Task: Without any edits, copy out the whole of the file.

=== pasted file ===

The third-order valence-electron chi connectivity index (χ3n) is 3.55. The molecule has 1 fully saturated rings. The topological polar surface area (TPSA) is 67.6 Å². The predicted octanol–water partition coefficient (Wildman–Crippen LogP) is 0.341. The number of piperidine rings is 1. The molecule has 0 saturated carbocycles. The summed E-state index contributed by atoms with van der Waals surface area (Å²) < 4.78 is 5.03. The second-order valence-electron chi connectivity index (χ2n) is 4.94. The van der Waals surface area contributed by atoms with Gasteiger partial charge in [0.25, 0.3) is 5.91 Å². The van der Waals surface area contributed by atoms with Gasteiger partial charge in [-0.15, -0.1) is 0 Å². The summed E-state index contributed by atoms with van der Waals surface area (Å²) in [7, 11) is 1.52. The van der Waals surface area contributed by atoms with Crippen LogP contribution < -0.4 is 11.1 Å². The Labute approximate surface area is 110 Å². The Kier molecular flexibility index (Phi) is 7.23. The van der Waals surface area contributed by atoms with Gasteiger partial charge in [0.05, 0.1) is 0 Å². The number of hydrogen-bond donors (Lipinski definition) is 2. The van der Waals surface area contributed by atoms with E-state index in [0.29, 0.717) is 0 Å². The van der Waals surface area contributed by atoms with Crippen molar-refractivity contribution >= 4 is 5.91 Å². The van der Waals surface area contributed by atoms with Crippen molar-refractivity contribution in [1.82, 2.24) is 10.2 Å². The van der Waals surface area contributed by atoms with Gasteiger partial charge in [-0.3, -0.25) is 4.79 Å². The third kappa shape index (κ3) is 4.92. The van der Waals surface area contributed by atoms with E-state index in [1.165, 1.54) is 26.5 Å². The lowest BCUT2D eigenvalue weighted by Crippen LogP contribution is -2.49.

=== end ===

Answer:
The third-order valence-electron chi connectivity index (χ3n) is 3.55. The molecule has 1 fully saturated rings. The topological polar surface area (TPSA) is 67.6 Å². The predicted octanol–water partition coefficient (Wildman–Crippen LogP) is 0.341. The number of piperidine rings is 1. The molecule has 0 saturated carbocycles. The summed E-state index contributed by atoms with van der Waals surface area (Å²) < 4.78 is 5.03. The second-order valence-electron chi connectivity index (χ2n) is 4.94. The van der Waals surface area contributed by atoms with Gasteiger partial charge in [0.25, 0.3) is 5.91 Å². The van der Waals surface area contributed by atoms with Gasteiger partial charge in [-0.15, -0.1) is 0 Å². The summed E-state index contributed by atoms with van der Waals surface area (Å²) in [7, 11) is 1.52. The van der Waals surface area contributed by atoms with Crippen LogP contribution < -0.4 is 11.1 Å². The Labute approximate surface area is 110 Å². The Kier molecular flexibility index (Phi) is 7.23. The van der Waals surface area contributed by atoms with Gasteiger partial charge in [0.05, 0.1) is 0 Å². The number of hydrogen-bond donors (Lipinski definition) is 2. The van der Waals surface area contributed by atoms with E-state index in [0.29, 0.717) is 0 Å². The van der Waals surface area contributed by atoms with Crippen molar-refractivity contribution >= 4 is 5.91 Å². The van der Waals surface area contributed by atoms with Crippen molar-refractivity contribution in [1.82, 2.24) is 10.2 Å². The van der Waals surface area contributed by atoms with Gasteiger partial charge in [-0.3, -0.25) is 4.79 Å². The third kappa shape index (κ3) is 4.92. The van der Waals surface area contributed by atoms with E-state index in [1.165, 1.54) is 26.5 Å². The lowest BCUT2D eigenvalue weighted by Crippen LogP contribution is -2.49.